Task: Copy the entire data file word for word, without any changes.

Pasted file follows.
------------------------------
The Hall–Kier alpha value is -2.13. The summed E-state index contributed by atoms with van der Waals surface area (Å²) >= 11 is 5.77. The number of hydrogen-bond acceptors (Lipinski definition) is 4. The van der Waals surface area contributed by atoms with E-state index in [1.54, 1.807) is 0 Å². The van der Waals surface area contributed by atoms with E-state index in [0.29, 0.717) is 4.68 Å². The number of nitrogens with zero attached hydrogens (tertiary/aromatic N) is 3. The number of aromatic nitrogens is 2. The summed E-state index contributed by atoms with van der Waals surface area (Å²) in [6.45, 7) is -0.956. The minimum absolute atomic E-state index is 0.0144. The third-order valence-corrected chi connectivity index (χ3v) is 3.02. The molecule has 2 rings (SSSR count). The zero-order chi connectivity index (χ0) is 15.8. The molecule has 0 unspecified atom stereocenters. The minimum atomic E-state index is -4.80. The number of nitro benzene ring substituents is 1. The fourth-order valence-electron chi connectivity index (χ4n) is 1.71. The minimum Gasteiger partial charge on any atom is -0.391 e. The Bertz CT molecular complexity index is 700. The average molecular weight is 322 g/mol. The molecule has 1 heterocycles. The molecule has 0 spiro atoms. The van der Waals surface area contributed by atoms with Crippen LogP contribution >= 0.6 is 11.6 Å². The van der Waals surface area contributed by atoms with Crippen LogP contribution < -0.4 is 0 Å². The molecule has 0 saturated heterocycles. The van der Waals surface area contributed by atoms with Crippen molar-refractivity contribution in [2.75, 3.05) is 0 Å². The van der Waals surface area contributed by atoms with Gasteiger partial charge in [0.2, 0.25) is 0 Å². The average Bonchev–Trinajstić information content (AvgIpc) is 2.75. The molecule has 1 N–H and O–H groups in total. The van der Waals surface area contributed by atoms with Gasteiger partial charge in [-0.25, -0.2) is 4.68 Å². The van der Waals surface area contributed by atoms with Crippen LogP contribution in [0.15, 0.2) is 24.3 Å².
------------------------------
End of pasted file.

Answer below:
The Hall–Kier alpha value is -2.13. The summed E-state index contributed by atoms with van der Waals surface area (Å²) >= 11 is 5.77. The number of hydrogen-bond acceptors (Lipinski definition) is 4. The van der Waals surface area contributed by atoms with E-state index in [1.54, 1.807) is 0 Å². The van der Waals surface area contributed by atoms with E-state index in [0.29, 0.717) is 4.68 Å². The number of nitrogens with zero attached hydrogens (tertiary/aromatic N) is 3. The number of aromatic nitrogens is 2. The summed E-state index contributed by atoms with van der Waals surface area (Å²) in [6.45, 7) is -0.956. The minimum absolute atomic E-state index is 0.0144. The third-order valence-corrected chi connectivity index (χ3v) is 3.02. The molecule has 2 rings (SSSR count). The zero-order chi connectivity index (χ0) is 15.8. The molecule has 0 unspecified atom stereocenters. The minimum atomic E-state index is -4.80. The number of nitro benzene ring substituents is 1. The fourth-order valence-electron chi connectivity index (χ4n) is 1.71. The minimum Gasteiger partial charge on any atom is -0.391 e. The Bertz CT molecular complexity index is 700. The average molecular weight is 322 g/mol. The molecule has 1 heterocycles. The molecule has 0 spiro atoms. The van der Waals surface area contributed by atoms with Crippen LogP contribution >= 0.6 is 11.6 Å². The van der Waals surface area contributed by atoms with Crippen LogP contribution < -0.4 is 0 Å². The molecule has 0 saturated heterocycles. The van der Waals surface area contributed by atoms with Crippen molar-refractivity contribution in [2.75, 3.05) is 0 Å². The van der Waals surface area contributed by atoms with Gasteiger partial charge in [0.2, 0.25) is 0 Å². The average Bonchev–Trinajstić information content (AvgIpc) is 2.75. The molecule has 1 N–H and O–H groups in total. The van der Waals surface area contributed by atoms with Gasteiger partial charge in [-0.25, -0.2) is 4.68 Å². The van der Waals surface area contributed by atoms with Crippen LogP contribution in [0.15, 0.2) is 24.3 Å².